What happens if I'm watching a blowout?

Same thing as last year. Game announcers (as well as the scoreboard on the top of the screen) will inform you when a tight game is taking place on another network.

Do viewers need more education on where truTv is located?

"Honestly, I think that is more of a media fallacy than reality," said Turner Sports president David Levy. "It was talked about in great lengths last year and I kept reminding people not to underestimate the viewer and consumer. If you want to find a game, you will find it. Sure enough, the ratings proved it. It's not too hard to find truTv. You look on your channel guide and you figure it out, or you go online."

College basketball is a sport that is significantly impacted by the broadcasters. What are the announcing teams this year?

Very similar to last year. The first four teams below will call the regional rounds while Nantz, Clark Kellogg and Steve Kerr will broadcast the title game. The complete list of teams:

Jim Nantz/Clark Kellogg

Marv Albert/Steve Kerr

Verne Lundquist/Bill Raftery

Kevin Harlan/Len Elmore/Reggie Miller

Ian Eagle/Jim Spanarkel

Brian Anderson/Dan Bonner

Tim Brando/Mike Gminski

Spero Dedes/Bob Wenzel

Nantz/Kellogg/Kerr (Final Four and title game)

Will there be sideline reporters?

Yes. The courtside reporters include Lewis Johnson, Otis Livingston, Jaime Maggio, Craig Sager, Marty Snider, Lesley Visser and Tracy Wolfson, who will handle the First Four, Final Four and title game.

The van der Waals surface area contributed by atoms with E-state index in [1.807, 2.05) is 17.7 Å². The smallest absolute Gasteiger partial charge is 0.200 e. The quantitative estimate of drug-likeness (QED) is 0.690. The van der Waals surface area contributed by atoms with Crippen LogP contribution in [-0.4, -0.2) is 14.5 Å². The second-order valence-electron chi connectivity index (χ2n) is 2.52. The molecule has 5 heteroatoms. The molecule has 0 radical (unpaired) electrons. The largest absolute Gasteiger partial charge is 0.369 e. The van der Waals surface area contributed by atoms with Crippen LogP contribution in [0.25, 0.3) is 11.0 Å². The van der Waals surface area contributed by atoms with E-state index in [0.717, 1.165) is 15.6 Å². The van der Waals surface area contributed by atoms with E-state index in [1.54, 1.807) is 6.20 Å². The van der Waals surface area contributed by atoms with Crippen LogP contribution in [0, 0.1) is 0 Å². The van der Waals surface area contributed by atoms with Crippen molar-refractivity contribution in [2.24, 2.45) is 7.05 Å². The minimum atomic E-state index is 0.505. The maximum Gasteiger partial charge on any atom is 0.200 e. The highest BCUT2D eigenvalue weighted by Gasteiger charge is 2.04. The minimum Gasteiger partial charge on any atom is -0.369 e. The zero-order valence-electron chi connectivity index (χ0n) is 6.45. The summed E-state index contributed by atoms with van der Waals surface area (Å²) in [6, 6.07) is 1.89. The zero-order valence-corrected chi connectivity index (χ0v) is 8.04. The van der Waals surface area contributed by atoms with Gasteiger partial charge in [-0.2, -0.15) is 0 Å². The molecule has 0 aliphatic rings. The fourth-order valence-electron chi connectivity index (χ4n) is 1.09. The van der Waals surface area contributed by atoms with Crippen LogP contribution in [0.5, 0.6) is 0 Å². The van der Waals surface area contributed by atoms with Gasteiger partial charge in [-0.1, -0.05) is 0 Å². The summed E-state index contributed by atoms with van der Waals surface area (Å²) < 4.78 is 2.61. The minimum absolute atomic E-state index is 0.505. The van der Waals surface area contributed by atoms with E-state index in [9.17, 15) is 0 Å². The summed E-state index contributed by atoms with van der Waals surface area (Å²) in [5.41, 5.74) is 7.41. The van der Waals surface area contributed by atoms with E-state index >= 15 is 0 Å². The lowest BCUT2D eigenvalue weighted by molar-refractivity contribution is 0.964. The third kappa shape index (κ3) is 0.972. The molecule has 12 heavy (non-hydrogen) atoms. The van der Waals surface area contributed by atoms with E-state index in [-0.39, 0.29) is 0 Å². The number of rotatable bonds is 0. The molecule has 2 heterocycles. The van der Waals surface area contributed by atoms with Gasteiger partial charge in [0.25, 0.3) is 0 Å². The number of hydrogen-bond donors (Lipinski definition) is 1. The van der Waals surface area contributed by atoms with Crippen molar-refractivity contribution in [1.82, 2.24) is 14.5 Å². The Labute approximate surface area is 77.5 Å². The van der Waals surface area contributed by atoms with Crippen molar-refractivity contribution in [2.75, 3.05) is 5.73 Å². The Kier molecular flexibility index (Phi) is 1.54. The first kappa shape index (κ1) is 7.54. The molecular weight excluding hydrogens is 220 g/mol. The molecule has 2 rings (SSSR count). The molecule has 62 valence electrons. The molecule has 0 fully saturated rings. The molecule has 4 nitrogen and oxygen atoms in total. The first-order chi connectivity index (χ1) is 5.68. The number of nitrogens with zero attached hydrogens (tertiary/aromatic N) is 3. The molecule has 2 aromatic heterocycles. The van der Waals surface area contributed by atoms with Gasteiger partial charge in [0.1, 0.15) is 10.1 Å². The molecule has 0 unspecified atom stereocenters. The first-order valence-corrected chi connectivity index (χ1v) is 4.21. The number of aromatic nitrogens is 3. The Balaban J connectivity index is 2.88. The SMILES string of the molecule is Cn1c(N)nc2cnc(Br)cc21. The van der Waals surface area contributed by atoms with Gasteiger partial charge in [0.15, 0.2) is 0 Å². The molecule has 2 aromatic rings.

What announcer should I keep an eye on?

Brian Anderson. The TBS baseball announcer -- he calls Brewers games locally -- is a newcomer in this setting and Turner is very high on him. "I believe he is one of the hidden gems in broadcasting, and an up-and-coming, play-by-play guy," said Levy. "We use him for our baseball coverage and I wanted Sean to be comfortable with him and he was. Other than that, I think last year would be hard to tinker with."

Would CBS or Turner consider bringing back Gus Johnson just to call the tournament?

Sorry, Gus fans, it's not happening. As first reported last year, CBS has parted ways with Gus. "I haven't thought about it," McManus said. "I haven't discussed it. I haven't been asked about it until now. I'm very happy with the teams we have right now. Gus did a great job. I enjoyed working with him. But we've moved on."

Steve Kerr is once again calling alongside Jim Nantz and Clark Kellogg. How does Kellogg feel about sharing the analyst gig on the game's biggest stage?

He says all is cool. "I want to serve the game and I want to serve the viewer," Kellogg said. "To me, it is about not having the right partner. It's about being the right partner. I take that to heart in my work. I love talking basketball with other basketball people and fans, so to have another set of eyes, another reservoir of experience next to me enhances, hopefully, what the viewer gets. And I thought it worked out that way."

So which teams are Kellogg curious about?